السبت، 21 يوليو 2018

Some Essential Concepts Regarding Aspiration Pneumonia Prevention

By Martha Wilson


Aspiration usually occurs as a result of lack of control of muscles in the upper gastrointestinal system. Inability to control food propulsion and swallowing may result in some of the digested food material getting into the respiratory tract. When this happens, the affected individual may suffer from what is termed aspiration pneumonia. It is, therefore, prudent to observe aspiration pneumonia prevention measures particularly for high risk groups. Some of these high risk groups include the aged, those with neuromuscular diseases, surgical patients and those who spend a long time in the intensive care unit.

For patients whose muscles are weak or completely paralyzed, feeding should be carried out through a tube that runs from the nostril to the stomach. This tube is medically referred to as a nasogastric tube, NGT. When inserting the tube, it is better to mildly sedate the patient as the process can be very uncomfortable if performed on someone that is awake.

The doctor can request for a check radiograph (X-ray) to ensure that tube has been correctly placed. One should also ensure the tube remains patent by administering only liquids and partial solids. The tubes need to be cleaned from time to minimize the risk of infection. Another precaution to be undertaken is that the caregiver should make sure that the food being administered is not too hot to cause damage to the tube and corrosion to the stomach lining.

In the event that an tube cannot be inserted even after several attempts, an alternative should be sought. Nutrients can reach the body through an infusion that runs via an intravenous system. Placement of a tube or setting up parenteral nutrition should only be used once it has been ascertained that the individual cannot tolerate any oral feeds.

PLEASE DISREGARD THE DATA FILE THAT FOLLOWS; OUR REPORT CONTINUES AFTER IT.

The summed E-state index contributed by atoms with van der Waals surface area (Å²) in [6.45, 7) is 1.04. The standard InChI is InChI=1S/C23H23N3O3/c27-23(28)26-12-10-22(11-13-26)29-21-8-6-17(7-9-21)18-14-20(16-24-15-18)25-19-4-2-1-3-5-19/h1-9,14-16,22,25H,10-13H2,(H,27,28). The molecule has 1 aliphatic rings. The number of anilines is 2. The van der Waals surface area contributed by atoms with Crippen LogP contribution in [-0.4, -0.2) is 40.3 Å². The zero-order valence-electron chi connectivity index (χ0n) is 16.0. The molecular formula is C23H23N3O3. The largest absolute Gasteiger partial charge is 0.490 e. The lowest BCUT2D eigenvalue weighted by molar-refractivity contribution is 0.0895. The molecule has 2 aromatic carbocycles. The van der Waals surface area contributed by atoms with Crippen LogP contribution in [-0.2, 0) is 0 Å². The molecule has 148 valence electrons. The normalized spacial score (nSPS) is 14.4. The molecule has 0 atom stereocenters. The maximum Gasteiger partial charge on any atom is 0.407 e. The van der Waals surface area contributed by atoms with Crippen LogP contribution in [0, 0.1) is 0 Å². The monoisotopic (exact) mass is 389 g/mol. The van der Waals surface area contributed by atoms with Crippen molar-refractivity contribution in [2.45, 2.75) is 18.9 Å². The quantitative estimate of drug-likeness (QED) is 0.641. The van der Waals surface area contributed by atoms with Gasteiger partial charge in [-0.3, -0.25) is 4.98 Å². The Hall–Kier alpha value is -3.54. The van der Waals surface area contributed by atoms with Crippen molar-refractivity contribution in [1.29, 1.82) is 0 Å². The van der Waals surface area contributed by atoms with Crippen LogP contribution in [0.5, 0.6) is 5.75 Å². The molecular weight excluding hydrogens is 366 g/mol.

One of the medical conditions that may require placement of a nasogastric tube is stroke which typically occurs among the elderly. Those with heart disease, high blood pressure and diabetes are at a high risk of getting a stroke. In persons affected by stroke, certain muscles suddenly become paralyzed. Doctors need to do a swallow test for patients presenting with stroke in order to adjust their feeding in the event that their swallowing is compromised.

The importance of nursing the patient in a propped up position cannot be overemphasized. Elevating the head of the bed not only keeps the patient comfortable but it also ensures that any food remnants are directed downwards along the gastrointestinal tract. The patient can also be made to lie on one side to minimize regurgitation.

Patients being nursed in intensive care units over a long period of time are also likely to aspirate. Apart from propping them up and feeding them through a nasogastric tube, intubation also helps to separate the trachea from the food pipe. Those with chronic conditions also need to be monitored closely for any complications that may arise. This includes doing imaging studies of the lungs to detect any abnormalities.

In conclusion, prevention of aspiration pneumonia is possible as long as there is commitment from the caregivers. Individuals who are susceptible to aspiration include the very old, those in a coma and those with neuromuscular diseases. Prevention involves basic measures such as monitored feeding and elevating the head of the bed.




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